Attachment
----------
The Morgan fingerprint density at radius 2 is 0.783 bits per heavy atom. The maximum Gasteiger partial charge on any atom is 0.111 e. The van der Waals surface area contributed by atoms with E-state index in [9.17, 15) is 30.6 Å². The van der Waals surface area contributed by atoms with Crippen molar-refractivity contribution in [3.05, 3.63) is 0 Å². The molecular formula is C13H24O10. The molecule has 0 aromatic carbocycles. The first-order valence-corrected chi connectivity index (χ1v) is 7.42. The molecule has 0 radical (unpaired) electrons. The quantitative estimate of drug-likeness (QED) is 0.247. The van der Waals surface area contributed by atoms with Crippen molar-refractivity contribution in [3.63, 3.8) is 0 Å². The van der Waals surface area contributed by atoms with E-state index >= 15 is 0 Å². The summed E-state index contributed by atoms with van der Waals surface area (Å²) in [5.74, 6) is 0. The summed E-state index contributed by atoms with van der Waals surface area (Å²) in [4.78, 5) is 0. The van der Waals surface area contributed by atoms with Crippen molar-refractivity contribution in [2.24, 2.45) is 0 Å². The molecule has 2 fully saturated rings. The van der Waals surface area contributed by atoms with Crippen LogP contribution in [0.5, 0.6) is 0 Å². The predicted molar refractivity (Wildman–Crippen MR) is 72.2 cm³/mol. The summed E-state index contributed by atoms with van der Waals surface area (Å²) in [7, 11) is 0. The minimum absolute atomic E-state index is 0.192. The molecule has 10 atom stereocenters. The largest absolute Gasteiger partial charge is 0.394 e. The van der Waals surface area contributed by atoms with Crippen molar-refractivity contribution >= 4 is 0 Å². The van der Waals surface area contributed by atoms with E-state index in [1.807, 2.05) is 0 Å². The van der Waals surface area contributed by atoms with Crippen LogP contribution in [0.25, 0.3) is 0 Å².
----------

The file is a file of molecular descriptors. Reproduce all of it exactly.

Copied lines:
The Morgan fingerprint density at radius 2 is 0.783 bits per heavy atom. The maximum Gasteiger partial charge on any atom is 0.111 e. The van der Waals surface area contributed by atoms with E-state index in [9.17, 15) is 30.6 Å². The van der Waals surface area contributed by atoms with Crippen molar-refractivity contribution in [3.05, 3.63) is 0 Å². The molecular formula is C13H24O10. The molecule has 0 aromatic carbocycles. The first-order valence-corrected chi connectivity index (χ1v) is 7.42. The molecule has 0 radical (unpaired) electrons. The quantitative estimate of drug-likeness (QED) is 0.247. The van der Waals surface area contributed by atoms with Crippen molar-refractivity contribution in [3.63, 3.8) is 0 Å². The van der Waals surface area contributed by atoms with E-state index >= 15 is 0 Å². The summed E-state index contributed by atoms with van der Waals surface area (Å²) in [5.74, 6) is 0. The summed E-state index contributed by atoms with van der Waals surface area (Å²) in [4.78, 5) is 0. The van der Waals surface area contributed by atoms with Crippen molar-refractivity contribution in [2.24, 2.45) is 0 Å². The molecule has 2 fully saturated rings. The van der Waals surface area contributed by atoms with Crippen LogP contribution in [0.5, 0.6) is 0 Å². The predicted molar refractivity (Wildman–Crippen MR) is 72.2 cm³/mol. The summed E-state index contributed by atoms with van der Waals surface area (Å²) in [7, 11) is 0. The minimum absolute atomic E-state index is 0.192. The molecule has 10 atom stereocenters. The largest absolute Gasteiger partial charge is 0.394 e. The van der Waals surface area contributed by atoms with Crippen molar-refractivity contribution >= 4 is 0 Å². The van der Waals surface area contributed by atoms with E-state index in [1.807, 2.05) is 0 Å². The van der Waals surface area contributed by atoms with Crippen LogP contribution in [0.25, 0.3) is 0 Å².